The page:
During the follow-up visit, your doctor will check and let you know if any further treatment is needed. Depending on the symptoms you have and the biopsy result, your doctor will suggest appropriate treatment.
The recovery duration is different in different women. The average recovery period is 2 to 3 days. Some women who have extended pain and discomfort may take a week to recover from D& C. You should consult your doctor and ask their help to heal faster.
The procedure is usually done under local anesthesia. Thus, the procedure is not painful. But, once the effect of local anesthesia is gone post-surgery, the woman will get her pain, which can be treated with painkillers. The common side effects of D&C are cramping of the uterus and mild spotting for at least ten days post-procedure.
D&C is a procedure that is needed only when a woman has a miscarriage or has leftover tissues in her uterine cavity, or when a woman is tested using a hysteroscopy procedure. Other than these instances, D&C is not mostly indicated.
In rare circumstances, dilation and curettage cause a condition known as Asherman’s syndrome. This medical condition involves the formation of unusual bands of tissues in the uterine cavity. Those bands are known as adhesions. Those adhesions might cause infertility after the procedure.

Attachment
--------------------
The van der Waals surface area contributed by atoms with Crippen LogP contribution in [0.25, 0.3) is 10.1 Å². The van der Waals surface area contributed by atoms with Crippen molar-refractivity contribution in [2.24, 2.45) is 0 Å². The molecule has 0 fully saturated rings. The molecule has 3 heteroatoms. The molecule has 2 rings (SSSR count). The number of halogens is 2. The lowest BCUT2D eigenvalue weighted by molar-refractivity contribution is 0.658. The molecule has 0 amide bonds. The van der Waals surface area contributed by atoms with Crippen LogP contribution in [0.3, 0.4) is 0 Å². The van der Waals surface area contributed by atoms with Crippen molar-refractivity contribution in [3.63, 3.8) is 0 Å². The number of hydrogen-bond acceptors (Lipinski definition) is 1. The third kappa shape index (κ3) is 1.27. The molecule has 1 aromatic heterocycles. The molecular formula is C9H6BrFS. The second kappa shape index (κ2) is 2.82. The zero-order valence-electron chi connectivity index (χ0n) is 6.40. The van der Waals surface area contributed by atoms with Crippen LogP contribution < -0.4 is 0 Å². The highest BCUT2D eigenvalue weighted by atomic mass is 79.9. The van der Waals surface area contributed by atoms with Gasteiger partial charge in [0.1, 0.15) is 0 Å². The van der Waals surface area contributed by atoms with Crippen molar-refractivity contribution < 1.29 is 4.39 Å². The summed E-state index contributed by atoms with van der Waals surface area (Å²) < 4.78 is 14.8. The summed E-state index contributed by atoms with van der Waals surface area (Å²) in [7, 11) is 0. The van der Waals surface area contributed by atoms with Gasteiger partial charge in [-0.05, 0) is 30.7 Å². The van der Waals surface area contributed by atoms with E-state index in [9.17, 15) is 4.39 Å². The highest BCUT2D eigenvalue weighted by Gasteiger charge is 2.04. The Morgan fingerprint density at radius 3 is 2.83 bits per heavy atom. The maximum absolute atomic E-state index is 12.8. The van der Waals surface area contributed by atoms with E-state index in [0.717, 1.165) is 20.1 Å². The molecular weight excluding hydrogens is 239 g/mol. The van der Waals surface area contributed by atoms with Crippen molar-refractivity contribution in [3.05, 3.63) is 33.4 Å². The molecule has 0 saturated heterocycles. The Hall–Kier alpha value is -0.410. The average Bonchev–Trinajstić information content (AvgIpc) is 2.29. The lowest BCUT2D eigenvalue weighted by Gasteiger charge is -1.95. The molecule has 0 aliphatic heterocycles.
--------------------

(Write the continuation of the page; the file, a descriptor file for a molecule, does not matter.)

D&C procedure is usually an easy and low-risk procedure. But rarely cervical tissues get torn during the procedure. It causes temporary damage that can be rectified by stopping the bleed and administering pain medicines. It does not produce scar tissue. In rare cases, scar tissue is produced, and complications such as Asherman's syndrome are seen.
Strenuous physical exercise, usage of tampons, and sexual intercourse should be avoided for a period ranging from 3 to 10 days after the D&C procedure. Failure to do so will result in prolongation of healing or further damage to the cervical region.
The most commonly presented symptoms after D&C are uterine cramps, spotting, and mild bleeding. However, other symptoms such as fever, abdominal pain, pelvic pain, prolonged bleeding, discharge of clots, and foul-smelling vaginal discharge that indicates infection can also be seen. When you see these symptoms after a D&C procedure, it is necessary to contact the doctor immediately.